When might a new beet plant be built?

This week, Beet Ireland took a major step in its plan to revive the beet industry in this country. It held its first meeting with potential growers on Wednesday, November 7, in conjunction with the Irish Tillage and Land Use Society.

Work on reviving the beet industry in this country has been ongoing since 2011. At this time, a feasibility study on the industry was carried out.

In the meantime, Beet Ireland investigated possible sites for a beet plant, looked at how sugar is produced in other countries and at other possible uses for the beet crop such as bio-ethanol.

Beet Ireland has six directors:
  • Michael Hoey;
  • Chris Harmon;
  • Brian Arnold;
  • Simon Cross;
  • Jim O’Regan;
  • Pat Cleary.

2017 – site acquisition

2017 saw a major change in the industry as quotas were abolished in the EU, meaning that Ireland could once again produce beet for the open market. It was in this year that Beet Ireland acquired a site at Ballyburn on the Carlow/Kildare border.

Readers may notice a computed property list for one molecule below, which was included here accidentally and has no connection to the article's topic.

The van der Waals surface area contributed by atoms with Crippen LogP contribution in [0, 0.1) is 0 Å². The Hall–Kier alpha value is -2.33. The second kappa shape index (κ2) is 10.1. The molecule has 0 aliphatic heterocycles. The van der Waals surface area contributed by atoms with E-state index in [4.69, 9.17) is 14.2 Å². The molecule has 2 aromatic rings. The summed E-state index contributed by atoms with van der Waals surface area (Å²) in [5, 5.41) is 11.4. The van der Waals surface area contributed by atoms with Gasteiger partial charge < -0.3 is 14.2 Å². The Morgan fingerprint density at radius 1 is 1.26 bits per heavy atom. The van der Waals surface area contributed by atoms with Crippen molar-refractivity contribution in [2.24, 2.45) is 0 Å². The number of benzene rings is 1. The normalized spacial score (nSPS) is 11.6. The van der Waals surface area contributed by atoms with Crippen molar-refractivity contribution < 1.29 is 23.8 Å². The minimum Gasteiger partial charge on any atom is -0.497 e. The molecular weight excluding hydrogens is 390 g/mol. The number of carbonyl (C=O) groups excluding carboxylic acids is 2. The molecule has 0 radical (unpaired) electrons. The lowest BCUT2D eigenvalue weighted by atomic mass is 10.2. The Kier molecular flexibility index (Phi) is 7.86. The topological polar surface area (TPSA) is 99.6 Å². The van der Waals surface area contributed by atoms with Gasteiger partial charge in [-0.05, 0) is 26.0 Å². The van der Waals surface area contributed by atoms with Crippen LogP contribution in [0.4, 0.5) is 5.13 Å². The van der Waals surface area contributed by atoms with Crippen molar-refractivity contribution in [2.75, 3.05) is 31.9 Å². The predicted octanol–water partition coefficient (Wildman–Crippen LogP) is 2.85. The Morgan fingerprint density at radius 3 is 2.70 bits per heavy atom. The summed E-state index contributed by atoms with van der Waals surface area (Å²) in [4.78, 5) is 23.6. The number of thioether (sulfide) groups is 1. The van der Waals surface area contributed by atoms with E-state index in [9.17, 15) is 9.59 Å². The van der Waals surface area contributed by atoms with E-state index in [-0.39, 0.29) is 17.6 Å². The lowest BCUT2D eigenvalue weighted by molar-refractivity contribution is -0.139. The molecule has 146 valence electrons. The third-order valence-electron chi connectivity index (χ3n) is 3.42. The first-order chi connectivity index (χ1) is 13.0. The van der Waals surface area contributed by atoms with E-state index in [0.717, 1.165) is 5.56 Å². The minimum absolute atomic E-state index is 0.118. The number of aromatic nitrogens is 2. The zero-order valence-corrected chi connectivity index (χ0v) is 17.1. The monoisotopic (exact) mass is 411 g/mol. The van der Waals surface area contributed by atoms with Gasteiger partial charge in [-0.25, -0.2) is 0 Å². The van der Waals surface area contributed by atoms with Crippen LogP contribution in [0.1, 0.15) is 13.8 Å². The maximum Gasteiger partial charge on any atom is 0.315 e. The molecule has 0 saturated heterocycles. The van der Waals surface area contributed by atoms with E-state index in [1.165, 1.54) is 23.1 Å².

2018 – grower engagement

By the end of this year – 2018 – Beet Ireland hopes to have finished a series of grower engagement meetings and identified interested parties who have put €1,000 on the table to buy into a farmers co-operative.

2019 – planning

All going to plan, 2019 will see the formation of a growers co-operative and the formation of a new company which Beet Ireland and that co-operative will invest in. The facility design is also to be finalised, while the planning process is also set to begin.

2020-2022 – construction

Beet Ireland plans to start construction on the site for the new beet plant following the planning application process and complete work on the site in 2022.